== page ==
The bond market delivered a message this week, not that anybody wanted to hear it. Liam Halligan in the Telegraph heard it, though:
Some say that growing signs of a US economic recovery are positive for stocks, which means money is being diverted out of Treasuries, so lowering their price, which pushes up yields. That’s wishful thinking. Sovereign borrowing costs have just surged in the US – and therefore elsewhere – because a politically-wounded President Obama caved-in and extended the Bush-era tax cuts, combining them with a $120bn payroll tax holiday.
Lower taxes, and the certainty of lower taxes, may bolster business investment and growth. That’s the logic employed by those painting last week’s global yield spike in a positive light. Government borrowing costs rose in America and elsewhere, they say, as a re-bounding US economy is now drawing investors’ cash away from sovereign bonds and towards more productive uses.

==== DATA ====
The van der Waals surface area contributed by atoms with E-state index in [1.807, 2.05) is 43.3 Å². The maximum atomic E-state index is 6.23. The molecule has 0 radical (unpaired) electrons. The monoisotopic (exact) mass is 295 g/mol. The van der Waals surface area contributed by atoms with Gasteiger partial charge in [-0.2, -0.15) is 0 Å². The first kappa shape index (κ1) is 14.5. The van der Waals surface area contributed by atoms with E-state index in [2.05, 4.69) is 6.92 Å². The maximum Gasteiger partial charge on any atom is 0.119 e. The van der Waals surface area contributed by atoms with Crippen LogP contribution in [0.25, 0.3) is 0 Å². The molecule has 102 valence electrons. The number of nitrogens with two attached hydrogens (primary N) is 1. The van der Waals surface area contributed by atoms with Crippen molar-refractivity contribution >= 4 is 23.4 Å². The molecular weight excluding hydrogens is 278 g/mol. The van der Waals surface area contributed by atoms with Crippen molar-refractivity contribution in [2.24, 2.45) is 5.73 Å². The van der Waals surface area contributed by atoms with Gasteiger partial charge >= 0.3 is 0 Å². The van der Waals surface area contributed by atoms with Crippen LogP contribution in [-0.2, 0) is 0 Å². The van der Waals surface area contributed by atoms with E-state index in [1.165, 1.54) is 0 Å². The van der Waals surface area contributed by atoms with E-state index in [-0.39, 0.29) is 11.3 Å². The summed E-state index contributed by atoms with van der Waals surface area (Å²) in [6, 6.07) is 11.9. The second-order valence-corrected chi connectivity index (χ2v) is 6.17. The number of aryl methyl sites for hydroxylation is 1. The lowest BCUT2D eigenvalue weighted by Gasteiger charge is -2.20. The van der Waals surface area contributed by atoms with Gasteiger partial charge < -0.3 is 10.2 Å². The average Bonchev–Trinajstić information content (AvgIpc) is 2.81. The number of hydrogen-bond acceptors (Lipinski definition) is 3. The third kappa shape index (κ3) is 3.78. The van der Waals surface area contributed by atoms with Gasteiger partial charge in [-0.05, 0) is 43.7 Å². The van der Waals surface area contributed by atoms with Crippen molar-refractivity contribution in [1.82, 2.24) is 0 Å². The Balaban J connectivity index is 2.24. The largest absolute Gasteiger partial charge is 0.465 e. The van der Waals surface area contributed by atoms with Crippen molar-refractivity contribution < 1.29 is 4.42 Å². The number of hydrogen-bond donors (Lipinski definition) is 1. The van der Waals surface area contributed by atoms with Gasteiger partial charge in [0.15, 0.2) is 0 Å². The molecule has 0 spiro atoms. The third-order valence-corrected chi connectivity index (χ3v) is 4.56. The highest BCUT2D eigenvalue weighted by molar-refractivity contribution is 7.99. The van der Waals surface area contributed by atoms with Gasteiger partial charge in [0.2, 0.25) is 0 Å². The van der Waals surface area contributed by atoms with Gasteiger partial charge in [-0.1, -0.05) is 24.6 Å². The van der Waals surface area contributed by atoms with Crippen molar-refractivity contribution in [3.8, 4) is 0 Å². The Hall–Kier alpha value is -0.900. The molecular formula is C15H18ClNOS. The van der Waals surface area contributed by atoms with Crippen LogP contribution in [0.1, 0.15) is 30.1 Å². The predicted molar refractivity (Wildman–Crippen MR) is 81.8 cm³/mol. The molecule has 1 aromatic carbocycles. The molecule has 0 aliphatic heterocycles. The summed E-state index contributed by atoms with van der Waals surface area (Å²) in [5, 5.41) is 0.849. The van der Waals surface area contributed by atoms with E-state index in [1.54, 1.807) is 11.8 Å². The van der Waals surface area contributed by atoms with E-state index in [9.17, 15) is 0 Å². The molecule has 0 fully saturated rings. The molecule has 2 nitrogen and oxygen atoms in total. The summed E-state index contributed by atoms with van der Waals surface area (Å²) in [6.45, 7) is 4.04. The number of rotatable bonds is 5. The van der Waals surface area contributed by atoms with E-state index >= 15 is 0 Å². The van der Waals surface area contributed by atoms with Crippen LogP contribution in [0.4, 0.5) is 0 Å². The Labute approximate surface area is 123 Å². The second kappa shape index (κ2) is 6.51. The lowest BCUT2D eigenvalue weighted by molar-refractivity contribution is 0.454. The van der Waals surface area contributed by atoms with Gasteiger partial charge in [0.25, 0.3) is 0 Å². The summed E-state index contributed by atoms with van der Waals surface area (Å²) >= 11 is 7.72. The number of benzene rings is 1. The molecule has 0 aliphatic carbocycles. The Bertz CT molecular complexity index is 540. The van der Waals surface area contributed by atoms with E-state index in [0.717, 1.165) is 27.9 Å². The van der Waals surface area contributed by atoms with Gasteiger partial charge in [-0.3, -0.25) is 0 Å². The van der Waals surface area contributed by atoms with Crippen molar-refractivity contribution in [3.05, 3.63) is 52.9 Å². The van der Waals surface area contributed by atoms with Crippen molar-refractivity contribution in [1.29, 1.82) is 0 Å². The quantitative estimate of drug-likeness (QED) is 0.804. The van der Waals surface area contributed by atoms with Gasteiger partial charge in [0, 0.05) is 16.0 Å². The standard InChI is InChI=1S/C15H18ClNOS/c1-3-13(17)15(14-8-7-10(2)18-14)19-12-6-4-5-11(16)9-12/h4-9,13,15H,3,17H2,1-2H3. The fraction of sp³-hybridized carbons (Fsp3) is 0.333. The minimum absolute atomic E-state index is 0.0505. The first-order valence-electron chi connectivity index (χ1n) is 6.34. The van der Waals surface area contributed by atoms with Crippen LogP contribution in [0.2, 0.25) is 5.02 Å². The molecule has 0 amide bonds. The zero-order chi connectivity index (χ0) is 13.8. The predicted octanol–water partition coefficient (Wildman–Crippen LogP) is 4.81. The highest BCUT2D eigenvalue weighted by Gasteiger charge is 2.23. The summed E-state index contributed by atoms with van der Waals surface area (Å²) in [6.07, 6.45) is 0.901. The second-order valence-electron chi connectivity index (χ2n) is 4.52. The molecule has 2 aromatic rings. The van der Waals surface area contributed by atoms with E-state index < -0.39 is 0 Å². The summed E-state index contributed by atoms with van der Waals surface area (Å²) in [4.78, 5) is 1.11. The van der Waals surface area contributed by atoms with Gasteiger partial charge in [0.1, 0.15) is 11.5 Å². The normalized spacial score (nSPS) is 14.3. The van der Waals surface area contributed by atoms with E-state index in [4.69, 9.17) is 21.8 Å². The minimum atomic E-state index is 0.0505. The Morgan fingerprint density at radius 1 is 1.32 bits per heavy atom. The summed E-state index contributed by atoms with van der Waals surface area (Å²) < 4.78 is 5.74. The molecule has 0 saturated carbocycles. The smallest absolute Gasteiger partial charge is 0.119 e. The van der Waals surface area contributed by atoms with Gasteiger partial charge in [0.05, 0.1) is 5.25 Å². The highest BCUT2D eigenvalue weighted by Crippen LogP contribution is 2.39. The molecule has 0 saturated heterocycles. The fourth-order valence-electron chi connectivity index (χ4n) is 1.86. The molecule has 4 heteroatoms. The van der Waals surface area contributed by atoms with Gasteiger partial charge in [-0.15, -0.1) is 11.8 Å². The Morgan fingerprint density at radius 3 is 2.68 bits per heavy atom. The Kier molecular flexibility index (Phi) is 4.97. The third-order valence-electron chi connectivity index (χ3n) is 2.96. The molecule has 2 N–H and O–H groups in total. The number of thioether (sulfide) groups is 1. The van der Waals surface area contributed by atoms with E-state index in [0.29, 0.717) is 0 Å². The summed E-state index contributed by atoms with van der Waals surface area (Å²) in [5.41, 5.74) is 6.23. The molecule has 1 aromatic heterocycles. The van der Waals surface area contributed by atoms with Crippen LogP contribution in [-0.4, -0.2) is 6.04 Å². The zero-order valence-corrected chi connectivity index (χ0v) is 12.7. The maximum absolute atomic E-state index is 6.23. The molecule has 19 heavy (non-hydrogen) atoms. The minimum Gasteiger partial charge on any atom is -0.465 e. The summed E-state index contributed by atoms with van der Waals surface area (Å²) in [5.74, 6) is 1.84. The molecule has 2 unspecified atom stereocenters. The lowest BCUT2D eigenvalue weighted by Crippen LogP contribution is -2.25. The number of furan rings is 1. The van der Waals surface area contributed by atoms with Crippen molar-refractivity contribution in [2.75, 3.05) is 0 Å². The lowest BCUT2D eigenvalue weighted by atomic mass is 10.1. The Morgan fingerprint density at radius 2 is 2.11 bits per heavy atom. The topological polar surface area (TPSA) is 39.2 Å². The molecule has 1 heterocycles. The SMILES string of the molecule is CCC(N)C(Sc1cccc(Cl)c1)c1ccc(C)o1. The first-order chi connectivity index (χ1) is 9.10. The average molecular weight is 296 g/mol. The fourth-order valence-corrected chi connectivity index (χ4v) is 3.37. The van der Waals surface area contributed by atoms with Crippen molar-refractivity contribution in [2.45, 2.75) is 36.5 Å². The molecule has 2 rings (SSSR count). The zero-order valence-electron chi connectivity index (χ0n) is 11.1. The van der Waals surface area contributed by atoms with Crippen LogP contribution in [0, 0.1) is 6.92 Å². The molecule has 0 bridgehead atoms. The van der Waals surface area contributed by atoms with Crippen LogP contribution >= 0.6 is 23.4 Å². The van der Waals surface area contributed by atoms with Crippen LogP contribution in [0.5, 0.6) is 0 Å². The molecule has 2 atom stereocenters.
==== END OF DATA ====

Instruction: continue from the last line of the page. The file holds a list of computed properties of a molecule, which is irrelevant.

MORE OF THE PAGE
The reality is, though, that the market is increasingly alarmed at the rate of increase of the US government’s already massive liabilities. America’s government debt is set to expand by a jaw-dropping 42pc over the next few years, reaching $19.6 trillion by 2015 according to Treasury Department estimates presented (amid very little fanfare) to Congress back in June. Since then, government spending has risen even more. So US debt service costs, like those of many other Western nations, are expanding rapidly in terms of both the volumes of sovereign instruments outstanding, and the yields on each bond.